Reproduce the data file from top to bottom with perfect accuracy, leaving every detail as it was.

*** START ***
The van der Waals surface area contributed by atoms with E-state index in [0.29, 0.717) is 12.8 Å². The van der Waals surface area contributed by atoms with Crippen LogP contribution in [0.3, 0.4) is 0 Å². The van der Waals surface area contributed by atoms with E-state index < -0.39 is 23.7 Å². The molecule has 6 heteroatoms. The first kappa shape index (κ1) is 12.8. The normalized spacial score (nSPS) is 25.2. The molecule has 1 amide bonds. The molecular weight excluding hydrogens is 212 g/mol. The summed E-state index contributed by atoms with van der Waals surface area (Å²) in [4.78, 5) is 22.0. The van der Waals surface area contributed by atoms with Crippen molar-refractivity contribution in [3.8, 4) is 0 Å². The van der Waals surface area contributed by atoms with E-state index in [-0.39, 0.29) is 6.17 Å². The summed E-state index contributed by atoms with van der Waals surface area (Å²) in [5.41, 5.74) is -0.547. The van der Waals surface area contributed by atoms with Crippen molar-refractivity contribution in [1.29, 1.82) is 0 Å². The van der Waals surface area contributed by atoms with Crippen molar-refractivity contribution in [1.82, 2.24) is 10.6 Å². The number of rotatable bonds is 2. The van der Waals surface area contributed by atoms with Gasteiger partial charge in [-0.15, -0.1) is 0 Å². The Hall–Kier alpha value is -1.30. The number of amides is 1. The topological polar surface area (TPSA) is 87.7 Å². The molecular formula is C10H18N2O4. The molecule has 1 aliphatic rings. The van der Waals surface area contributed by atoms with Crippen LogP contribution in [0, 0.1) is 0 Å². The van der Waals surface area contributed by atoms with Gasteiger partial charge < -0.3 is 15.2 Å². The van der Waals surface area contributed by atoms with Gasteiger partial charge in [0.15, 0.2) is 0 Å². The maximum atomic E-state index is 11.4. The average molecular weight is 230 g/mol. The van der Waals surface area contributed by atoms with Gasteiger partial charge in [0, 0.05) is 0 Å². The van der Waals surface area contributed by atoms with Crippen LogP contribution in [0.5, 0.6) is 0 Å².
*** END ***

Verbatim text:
The van der Waals surface area contributed by atoms with E-state index in [0.29, 0.717) is 12.8 Å². The van der Waals surface area contributed by atoms with Crippen LogP contribution in [0.3, 0.4) is 0 Å². The van der Waals surface area contributed by atoms with E-state index < -0.39 is 23.7 Å². The molecule has 6 heteroatoms. The first kappa shape index (κ1) is 12.8. The normalized spacial score (nSPS) is 25.2. The molecule has 1 amide bonds. The molecular weight excluding hydrogens is 212 g/mol. The summed E-state index contributed by atoms with van der Waals surface area (Å²) in [4.78, 5) is 22.0. The van der Waals surface area contributed by atoms with Crippen molar-refractivity contribution in [3.8, 4) is 0 Å². The van der Waals surface area contributed by atoms with E-state index in [-0.39, 0.29) is 6.17 Å². The summed E-state index contributed by atoms with van der Waals surface area (Å²) in [5.41, 5.74) is -0.547. The van der Waals surface area contributed by atoms with Crippen molar-refractivity contribution in [1.29, 1.82) is 0 Å². The van der Waals surface area contributed by atoms with Crippen molar-refractivity contribution in [1.82, 2.24) is 10.6 Å². The number of rotatable bonds is 2. The van der Waals surface area contributed by atoms with Gasteiger partial charge in [-0.15, -0.1) is 0 Å². The Hall–Kier alpha value is -1.30. The number of amides is 1. The topological polar surface area (TPSA) is 87.7 Å². The molecular formula is C10H18N2O4. The molecule has 1 aliphatic rings. The van der Waals surface area contributed by atoms with Crippen LogP contribution in [0, 0.1) is 0 Å². The van der Waals surface area contributed by atoms with Gasteiger partial charge < -0.3 is 15.2 Å². The van der Waals surface area contributed by atoms with Gasteiger partial charge in [0.15, 0.2) is 0 Å². The maximum atomic E-state index is 11.4. The average molecular weight is 230 g/mol. The van der Waals surface area contributed by atoms with Gasteiger partial charge in [0, 0.05) is 0 Å². The van der Waals surface area contributed by atoms with Crippen LogP contribution in [0.5, 0.6) is 0 Å².